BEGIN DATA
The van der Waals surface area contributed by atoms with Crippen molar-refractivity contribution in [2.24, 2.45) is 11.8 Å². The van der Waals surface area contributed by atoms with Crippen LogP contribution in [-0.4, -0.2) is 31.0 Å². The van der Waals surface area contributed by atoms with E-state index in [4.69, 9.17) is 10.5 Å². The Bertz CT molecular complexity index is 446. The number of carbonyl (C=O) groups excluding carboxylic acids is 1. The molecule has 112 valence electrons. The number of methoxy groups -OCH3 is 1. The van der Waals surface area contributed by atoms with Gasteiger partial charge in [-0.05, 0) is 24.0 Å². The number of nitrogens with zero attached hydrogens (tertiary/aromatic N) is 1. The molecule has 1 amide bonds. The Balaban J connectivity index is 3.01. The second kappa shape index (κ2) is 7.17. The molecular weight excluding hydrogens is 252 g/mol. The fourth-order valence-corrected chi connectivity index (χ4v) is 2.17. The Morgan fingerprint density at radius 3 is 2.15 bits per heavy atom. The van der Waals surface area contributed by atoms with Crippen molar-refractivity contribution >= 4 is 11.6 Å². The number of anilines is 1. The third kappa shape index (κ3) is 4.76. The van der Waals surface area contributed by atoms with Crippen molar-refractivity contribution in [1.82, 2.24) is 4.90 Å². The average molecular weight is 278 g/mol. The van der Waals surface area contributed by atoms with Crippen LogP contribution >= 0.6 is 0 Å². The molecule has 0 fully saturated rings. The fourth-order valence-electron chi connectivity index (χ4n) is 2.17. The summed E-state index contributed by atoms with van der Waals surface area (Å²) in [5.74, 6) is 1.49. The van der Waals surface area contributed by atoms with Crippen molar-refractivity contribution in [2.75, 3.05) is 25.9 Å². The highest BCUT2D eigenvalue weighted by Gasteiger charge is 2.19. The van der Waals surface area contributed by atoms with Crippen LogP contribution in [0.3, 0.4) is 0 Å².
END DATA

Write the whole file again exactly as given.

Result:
The van der Waals surface area contributed by atoms with Crippen molar-refractivity contribution in [2.24, 2.45) is 11.8 Å². The van der Waals surface area contributed by atoms with Crippen LogP contribution in [-0.4, -0.2) is 31.0 Å². The van der Waals surface area contributed by atoms with E-state index in [4.69, 9.17) is 10.5 Å². The Bertz CT molecular complexity index is 446. The number of carbonyl (C=O) groups excluding carboxylic acids is 1. The molecule has 112 valence electrons. The number of methoxy groups -OCH3 is 1. The van der Waals surface area contributed by atoms with Gasteiger partial charge in [-0.05, 0) is 24.0 Å². The number of nitrogens with zero attached hydrogens (tertiary/aromatic N) is 1. The molecule has 1 amide bonds. The Balaban J connectivity index is 3.01. The second kappa shape index (κ2) is 7.17. The molecular weight excluding hydrogens is 252 g/mol. The fourth-order valence-corrected chi connectivity index (χ4v) is 2.17. The Morgan fingerprint density at radius 3 is 2.15 bits per heavy atom. The van der Waals surface area contributed by atoms with Crippen molar-refractivity contribution >= 4 is 11.6 Å². The number of anilines is 1. The third kappa shape index (κ3) is 4.76. The van der Waals surface area contributed by atoms with Crippen molar-refractivity contribution in [1.82, 2.24) is 4.90 Å². The average molecular weight is 278 g/mol. The van der Waals surface area contributed by atoms with Crippen LogP contribution >= 0.6 is 0 Å². The molecule has 0 fully saturated rings. The fourth-order valence-electron chi connectivity index (χ4n) is 2.17. The summed E-state index contributed by atoms with van der Waals surface area (Å²) in [5.74, 6) is 1.49. The van der Waals surface area contributed by atoms with Crippen molar-refractivity contribution in [2.75, 3.05) is 25.9 Å². The highest BCUT2D eigenvalue weighted by Gasteiger charge is 2.19. The van der Waals surface area contributed by atoms with Crippen LogP contribution in [0.3, 0.4) is 0 Å².